A calculus of the absurd

11.4 The product rule

Proving this is a little tricky, and needs some ingenuity. The product rule gives us a way to find the derivative of a function which is the product of two functions \(f(x) = a(x) \cdot b(x)\).

The trick here is to "add zero"

\begin{align} \lim _{h \to 0} \frac {f(x+h) - f(x)}{h} &= \frac {a(x+h)b(x+h) - a(x)b(x)}{h} \\ &= \lim _{h \to 0} \frac {a(x+h)b(x+h) - a(x+h)b(x) + a(x+h)b(x) - a(x)b(x)}{h} \\ &= \lim _{h \to 0} \frac {a(x+h)(b(x+h)-b(x)) + b(x)(a(x+h) - a(x)}{h} \\ &= \lim _{h \to 0} \frac {a(x+h)(b(x+h)-b(x))}{h} + \lim _{h \to 0} \frac {b(x)(a(x+h) - a(x)}{h} \\ &= \lim _{h \to 0} a(x+h) \frac {(b(x+h)-b(x))}{h} + \lim _{h \to 0} b(x) \frac {(a(x+h) - a(x)}{h} \end{align}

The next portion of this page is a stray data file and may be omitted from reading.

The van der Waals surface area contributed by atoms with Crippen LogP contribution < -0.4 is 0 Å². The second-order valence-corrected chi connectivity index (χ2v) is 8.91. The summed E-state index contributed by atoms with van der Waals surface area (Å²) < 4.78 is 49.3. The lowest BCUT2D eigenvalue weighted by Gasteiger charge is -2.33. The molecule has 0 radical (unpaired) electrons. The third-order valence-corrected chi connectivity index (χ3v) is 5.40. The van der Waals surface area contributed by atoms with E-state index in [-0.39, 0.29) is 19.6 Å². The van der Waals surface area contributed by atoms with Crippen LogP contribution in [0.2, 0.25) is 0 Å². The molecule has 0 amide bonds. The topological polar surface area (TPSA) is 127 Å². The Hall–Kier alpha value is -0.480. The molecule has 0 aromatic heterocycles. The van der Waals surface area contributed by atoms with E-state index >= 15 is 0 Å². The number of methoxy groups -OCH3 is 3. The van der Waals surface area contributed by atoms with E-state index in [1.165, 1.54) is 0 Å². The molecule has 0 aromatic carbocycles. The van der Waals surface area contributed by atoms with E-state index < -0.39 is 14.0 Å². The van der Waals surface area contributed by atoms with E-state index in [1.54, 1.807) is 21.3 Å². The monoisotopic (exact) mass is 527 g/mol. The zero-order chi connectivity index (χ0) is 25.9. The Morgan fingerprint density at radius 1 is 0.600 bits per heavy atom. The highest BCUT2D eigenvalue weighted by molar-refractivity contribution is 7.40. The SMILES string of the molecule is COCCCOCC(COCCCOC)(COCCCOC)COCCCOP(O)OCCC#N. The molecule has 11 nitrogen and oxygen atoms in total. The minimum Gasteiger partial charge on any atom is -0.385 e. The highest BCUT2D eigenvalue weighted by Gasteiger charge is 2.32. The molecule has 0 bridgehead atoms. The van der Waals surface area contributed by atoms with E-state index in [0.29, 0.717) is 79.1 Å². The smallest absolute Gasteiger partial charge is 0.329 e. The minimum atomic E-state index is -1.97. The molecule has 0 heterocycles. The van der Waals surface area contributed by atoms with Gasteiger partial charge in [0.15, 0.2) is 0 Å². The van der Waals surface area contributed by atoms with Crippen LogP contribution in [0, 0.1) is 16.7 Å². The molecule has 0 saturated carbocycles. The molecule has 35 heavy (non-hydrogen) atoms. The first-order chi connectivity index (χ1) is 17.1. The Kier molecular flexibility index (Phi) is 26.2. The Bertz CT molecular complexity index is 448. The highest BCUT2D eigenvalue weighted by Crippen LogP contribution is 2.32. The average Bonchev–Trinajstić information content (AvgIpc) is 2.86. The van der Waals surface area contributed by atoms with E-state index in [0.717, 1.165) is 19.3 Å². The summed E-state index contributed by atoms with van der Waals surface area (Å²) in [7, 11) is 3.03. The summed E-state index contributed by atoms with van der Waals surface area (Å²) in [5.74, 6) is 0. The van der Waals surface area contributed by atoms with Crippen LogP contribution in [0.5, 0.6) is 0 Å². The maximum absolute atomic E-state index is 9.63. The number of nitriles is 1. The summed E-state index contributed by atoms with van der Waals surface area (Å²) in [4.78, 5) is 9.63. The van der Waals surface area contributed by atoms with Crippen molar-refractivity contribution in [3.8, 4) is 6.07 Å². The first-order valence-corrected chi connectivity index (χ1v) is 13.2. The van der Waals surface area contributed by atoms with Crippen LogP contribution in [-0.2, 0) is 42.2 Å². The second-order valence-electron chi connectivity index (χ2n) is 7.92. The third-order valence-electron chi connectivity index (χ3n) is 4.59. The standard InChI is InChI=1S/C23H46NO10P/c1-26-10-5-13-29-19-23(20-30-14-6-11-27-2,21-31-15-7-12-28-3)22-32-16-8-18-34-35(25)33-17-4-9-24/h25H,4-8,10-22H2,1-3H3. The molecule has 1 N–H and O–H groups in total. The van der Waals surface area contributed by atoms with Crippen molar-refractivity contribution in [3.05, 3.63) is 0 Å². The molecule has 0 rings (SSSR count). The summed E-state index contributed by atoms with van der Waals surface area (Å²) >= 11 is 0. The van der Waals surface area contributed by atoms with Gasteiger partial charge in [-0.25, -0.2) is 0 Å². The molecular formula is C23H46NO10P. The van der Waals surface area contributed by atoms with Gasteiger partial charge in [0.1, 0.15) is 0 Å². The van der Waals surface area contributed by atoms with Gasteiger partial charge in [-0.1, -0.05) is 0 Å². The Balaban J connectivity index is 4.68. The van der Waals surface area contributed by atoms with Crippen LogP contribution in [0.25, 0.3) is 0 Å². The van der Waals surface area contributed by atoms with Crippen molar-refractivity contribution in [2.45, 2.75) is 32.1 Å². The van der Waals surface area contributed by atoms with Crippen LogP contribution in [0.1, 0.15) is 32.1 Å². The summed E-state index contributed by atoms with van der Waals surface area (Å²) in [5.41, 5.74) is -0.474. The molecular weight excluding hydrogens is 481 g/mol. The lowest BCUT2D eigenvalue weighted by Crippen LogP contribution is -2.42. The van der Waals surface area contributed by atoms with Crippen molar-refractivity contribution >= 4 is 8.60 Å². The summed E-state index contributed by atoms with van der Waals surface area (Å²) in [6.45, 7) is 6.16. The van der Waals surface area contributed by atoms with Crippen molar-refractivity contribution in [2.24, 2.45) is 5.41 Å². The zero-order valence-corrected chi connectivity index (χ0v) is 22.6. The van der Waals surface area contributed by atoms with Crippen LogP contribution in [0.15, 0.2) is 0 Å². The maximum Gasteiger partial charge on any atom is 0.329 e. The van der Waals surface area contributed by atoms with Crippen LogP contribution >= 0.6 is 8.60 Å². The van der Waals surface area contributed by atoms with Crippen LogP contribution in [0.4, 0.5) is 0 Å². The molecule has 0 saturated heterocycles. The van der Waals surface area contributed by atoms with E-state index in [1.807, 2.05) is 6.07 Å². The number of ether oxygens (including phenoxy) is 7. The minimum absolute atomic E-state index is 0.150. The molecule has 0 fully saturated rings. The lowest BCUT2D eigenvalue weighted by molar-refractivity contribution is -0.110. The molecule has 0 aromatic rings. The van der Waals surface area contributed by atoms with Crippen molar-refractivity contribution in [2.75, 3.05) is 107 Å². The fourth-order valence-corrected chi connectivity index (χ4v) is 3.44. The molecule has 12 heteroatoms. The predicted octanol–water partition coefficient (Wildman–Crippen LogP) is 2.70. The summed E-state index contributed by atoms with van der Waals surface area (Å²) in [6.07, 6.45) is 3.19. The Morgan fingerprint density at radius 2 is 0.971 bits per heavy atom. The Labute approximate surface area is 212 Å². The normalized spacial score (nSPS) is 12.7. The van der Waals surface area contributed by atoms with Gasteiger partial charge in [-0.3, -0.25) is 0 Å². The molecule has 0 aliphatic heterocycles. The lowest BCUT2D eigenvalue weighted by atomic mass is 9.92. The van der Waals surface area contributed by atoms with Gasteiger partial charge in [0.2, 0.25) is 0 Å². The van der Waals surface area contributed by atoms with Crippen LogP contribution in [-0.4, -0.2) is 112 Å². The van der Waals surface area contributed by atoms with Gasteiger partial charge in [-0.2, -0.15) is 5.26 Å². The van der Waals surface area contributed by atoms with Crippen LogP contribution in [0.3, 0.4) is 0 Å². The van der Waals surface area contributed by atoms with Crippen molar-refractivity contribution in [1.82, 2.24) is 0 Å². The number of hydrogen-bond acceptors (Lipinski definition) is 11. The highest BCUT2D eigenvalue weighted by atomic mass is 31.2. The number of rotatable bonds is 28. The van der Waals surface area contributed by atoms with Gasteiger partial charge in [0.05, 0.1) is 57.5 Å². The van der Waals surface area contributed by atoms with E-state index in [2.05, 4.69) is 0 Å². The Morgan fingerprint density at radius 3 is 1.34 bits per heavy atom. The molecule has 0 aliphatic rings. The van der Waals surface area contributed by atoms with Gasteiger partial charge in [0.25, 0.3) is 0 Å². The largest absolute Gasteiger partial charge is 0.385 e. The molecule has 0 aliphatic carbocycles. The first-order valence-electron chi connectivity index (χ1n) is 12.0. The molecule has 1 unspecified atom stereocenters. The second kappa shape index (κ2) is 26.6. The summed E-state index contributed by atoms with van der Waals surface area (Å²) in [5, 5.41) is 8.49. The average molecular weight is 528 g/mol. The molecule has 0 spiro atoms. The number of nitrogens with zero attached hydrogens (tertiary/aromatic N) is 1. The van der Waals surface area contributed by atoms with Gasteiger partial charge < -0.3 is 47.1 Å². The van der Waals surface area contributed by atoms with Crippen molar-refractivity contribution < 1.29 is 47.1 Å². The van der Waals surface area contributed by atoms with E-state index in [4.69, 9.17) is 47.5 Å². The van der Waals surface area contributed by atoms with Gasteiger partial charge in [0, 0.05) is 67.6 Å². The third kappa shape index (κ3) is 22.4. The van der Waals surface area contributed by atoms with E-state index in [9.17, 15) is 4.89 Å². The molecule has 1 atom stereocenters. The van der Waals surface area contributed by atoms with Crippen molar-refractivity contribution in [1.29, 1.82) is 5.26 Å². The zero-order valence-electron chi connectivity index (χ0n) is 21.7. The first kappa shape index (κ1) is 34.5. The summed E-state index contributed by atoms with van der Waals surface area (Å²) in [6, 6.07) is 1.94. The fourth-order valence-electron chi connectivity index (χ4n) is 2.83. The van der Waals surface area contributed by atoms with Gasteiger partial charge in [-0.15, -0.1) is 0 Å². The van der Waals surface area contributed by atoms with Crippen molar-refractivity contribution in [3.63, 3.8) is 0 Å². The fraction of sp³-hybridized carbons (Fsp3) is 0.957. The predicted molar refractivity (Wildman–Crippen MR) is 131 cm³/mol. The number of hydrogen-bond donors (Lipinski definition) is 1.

If (as it does) \(h \to 0\) then \(a(x + h) \to a(x)\), we can rewrite the limit as

\begin{align} a(x) \lim _{h \to 0} \frac {b(x+h)-b(x)}{h} + b(x) \lim _{h \to 0} \frac {a(x+h) - a(x)}{h} &= a(x) \frac {d}{dx} [b(x)] + b(x) \frac {d}{dx} [a(x)] + b(x) \end{align}

Overall, we therefore can say that the derivative of a function \(f(x) = a(x)b(x)\) is

\begin{equation} \frac {df}{dx} = \frac {d}{dx}[a(x)]b(x) + a(x)\frac {d}{dx}[b(x] \end{equation}